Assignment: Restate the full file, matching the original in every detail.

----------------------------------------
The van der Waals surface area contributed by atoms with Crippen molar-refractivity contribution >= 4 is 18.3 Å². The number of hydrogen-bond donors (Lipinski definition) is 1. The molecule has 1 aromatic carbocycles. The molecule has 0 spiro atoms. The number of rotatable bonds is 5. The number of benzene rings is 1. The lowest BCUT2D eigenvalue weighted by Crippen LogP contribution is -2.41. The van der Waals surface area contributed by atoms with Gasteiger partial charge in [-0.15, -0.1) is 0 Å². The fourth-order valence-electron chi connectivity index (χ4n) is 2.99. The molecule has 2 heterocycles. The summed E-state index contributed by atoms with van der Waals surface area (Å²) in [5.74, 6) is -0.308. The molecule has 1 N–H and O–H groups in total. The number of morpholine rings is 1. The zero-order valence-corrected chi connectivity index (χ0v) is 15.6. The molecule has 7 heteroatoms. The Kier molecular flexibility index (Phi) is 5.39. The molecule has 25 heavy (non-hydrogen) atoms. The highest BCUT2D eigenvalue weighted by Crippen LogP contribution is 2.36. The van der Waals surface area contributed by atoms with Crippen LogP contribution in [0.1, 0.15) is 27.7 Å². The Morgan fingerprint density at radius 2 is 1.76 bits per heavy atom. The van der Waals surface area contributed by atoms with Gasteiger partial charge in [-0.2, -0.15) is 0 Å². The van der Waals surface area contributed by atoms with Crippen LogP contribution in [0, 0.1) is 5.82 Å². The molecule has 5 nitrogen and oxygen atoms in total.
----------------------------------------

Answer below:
The van der Waals surface area contributed by atoms with Crippen molar-refractivity contribution >= 4 is 18.3 Å². The number of hydrogen-bond donors (Lipinski definition) is 1. The molecule has 1 aromatic carbocycles. The molecule has 0 spiro atoms. The number of rotatable bonds is 5. The number of benzene rings is 1. The lowest BCUT2D eigenvalue weighted by Crippen LogP contribution is -2.41. The van der Waals surface area contributed by atoms with Gasteiger partial charge in [-0.15, -0.1) is 0 Å². The fourth-order valence-electron chi connectivity index (χ4n) is 2.99. The molecule has 2 heterocycles. The summed E-state index contributed by atoms with van der Waals surface area (Å²) in [5.74, 6) is -0.308. The molecule has 1 N–H and O–H groups in total. The number of morpholine rings is 1. The zero-order valence-corrected chi connectivity index (χ0v) is 15.6. The molecule has 7 heteroatoms. The Kier molecular flexibility index (Phi) is 5.39. The molecule has 25 heavy (non-hydrogen) atoms. The highest BCUT2D eigenvalue weighted by Crippen LogP contribution is 2.36. The van der Waals surface area contributed by atoms with Crippen LogP contribution in [0.1, 0.15) is 27.7 Å². The Morgan fingerprint density at radius 2 is 1.76 bits per heavy atom. The van der Waals surface area contributed by atoms with Gasteiger partial charge in [-0.2, -0.15) is 0 Å². The van der Waals surface area contributed by atoms with Crippen LogP contribution in [0, 0.1) is 5.82 Å². The molecule has 5 nitrogen and oxygen atoms in total.